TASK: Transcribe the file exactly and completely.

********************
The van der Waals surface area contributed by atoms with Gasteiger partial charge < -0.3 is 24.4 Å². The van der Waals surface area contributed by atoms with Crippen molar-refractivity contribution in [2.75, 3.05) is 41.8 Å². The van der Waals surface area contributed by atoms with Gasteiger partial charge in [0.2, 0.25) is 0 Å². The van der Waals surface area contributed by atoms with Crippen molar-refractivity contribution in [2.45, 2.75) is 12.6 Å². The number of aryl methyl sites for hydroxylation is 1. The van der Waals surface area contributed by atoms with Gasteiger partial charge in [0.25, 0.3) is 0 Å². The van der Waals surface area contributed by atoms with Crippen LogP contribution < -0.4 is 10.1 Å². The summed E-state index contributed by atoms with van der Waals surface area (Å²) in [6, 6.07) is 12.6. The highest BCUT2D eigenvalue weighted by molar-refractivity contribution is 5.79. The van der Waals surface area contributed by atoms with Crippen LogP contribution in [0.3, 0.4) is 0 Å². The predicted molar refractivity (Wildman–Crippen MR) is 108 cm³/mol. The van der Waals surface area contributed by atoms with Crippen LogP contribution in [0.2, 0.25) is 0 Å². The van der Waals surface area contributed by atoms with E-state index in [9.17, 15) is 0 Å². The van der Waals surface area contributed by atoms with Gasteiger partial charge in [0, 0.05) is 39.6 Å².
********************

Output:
The van der Waals surface area contributed by atoms with Gasteiger partial charge < -0.3 is 24.4 Å². The van der Waals surface area contributed by atoms with Crippen molar-refractivity contribution in [2.75, 3.05) is 41.8 Å². The van der Waals surface area contributed by atoms with Gasteiger partial charge in [0.2, 0.25) is 0 Å². The van der Waals surface area contributed by atoms with Crippen molar-refractivity contribution in [2.45, 2.75) is 12.6 Å². The number of aryl methyl sites for hydroxylation is 1. The van der Waals surface area contributed by atoms with Gasteiger partial charge in [0.25, 0.3) is 0 Å². The van der Waals surface area contributed by atoms with Crippen LogP contribution < -0.4 is 10.1 Å². The summed E-state index contributed by atoms with van der Waals surface area (Å²) in [6, 6.07) is 12.6. The highest BCUT2D eigenvalue weighted by molar-refractivity contribution is 5.79. The van der Waals surface area contributed by atoms with Crippen LogP contribution in [0.3, 0.4) is 0 Å². The predicted molar refractivity (Wildman–Crippen MR) is 108 cm³/mol. The van der Waals surface area contributed by atoms with Crippen LogP contribution in [0.2, 0.25) is 0 Å². The van der Waals surface area contributed by atoms with E-state index in [9.17, 15) is 0 Å². The van der Waals surface area contributed by atoms with Gasteiger partial charge in [0, 0.05) is 39.6 Å².